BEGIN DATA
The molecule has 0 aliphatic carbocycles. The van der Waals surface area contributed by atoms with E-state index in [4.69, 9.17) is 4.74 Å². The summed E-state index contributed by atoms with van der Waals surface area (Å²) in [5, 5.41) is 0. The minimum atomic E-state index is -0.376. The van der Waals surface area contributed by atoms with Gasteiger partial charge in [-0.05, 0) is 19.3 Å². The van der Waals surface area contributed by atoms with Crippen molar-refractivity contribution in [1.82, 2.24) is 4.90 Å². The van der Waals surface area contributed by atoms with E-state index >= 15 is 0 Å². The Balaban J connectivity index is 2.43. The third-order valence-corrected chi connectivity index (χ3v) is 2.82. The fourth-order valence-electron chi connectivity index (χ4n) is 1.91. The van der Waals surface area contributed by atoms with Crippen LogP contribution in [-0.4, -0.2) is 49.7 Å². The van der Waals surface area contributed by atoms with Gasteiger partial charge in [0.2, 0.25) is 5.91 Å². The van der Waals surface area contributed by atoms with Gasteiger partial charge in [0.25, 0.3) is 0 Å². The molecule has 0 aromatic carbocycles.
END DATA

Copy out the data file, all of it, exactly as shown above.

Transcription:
The molecule has 0 aliphatic carbocycles. The van der Waals surface area contributed by atoms with E-state index in [4.69, 9.17) is 4.74 Å². The summed E-state index contributed by atoms with van der Waals surface area (Å²) in [5, 5.41) is 0. The minimum atomic E-state index is -0.376. The van der Waals surface area contributed by atoms with Gasteiger partial charge in [-0.05, 0) is 19.3 Å². The van der Waals surface area contributed by atoms with Crippen molar-refractivity contribution in [1.82, 2.24) is 4.90 Å². The van der Waals surface area contributed by atoms with E-state index >= 15 is 0 Å². The Balaban J connectivity index is 2.43. The third-order valence-corrected chi connectivity index (χ3v) is 2.82. The fourth-order valence-electron chi connectivity index (χ4n) is 1.91. The van der Waals surface area contributed by atoms with Crippen LogP contribution in [-0.4, -0.2) is 49.7 Å². The van der Waals surface area contributed by atoms with Gasteiger partial charge in [0.2, 0.25) is 5.91 Å². The van der Waals surface area contributed by atoms with Gasteiger partial charge in [0.25, 0.3) is 0 Å². The molecule has 0 aromatic carbocycles.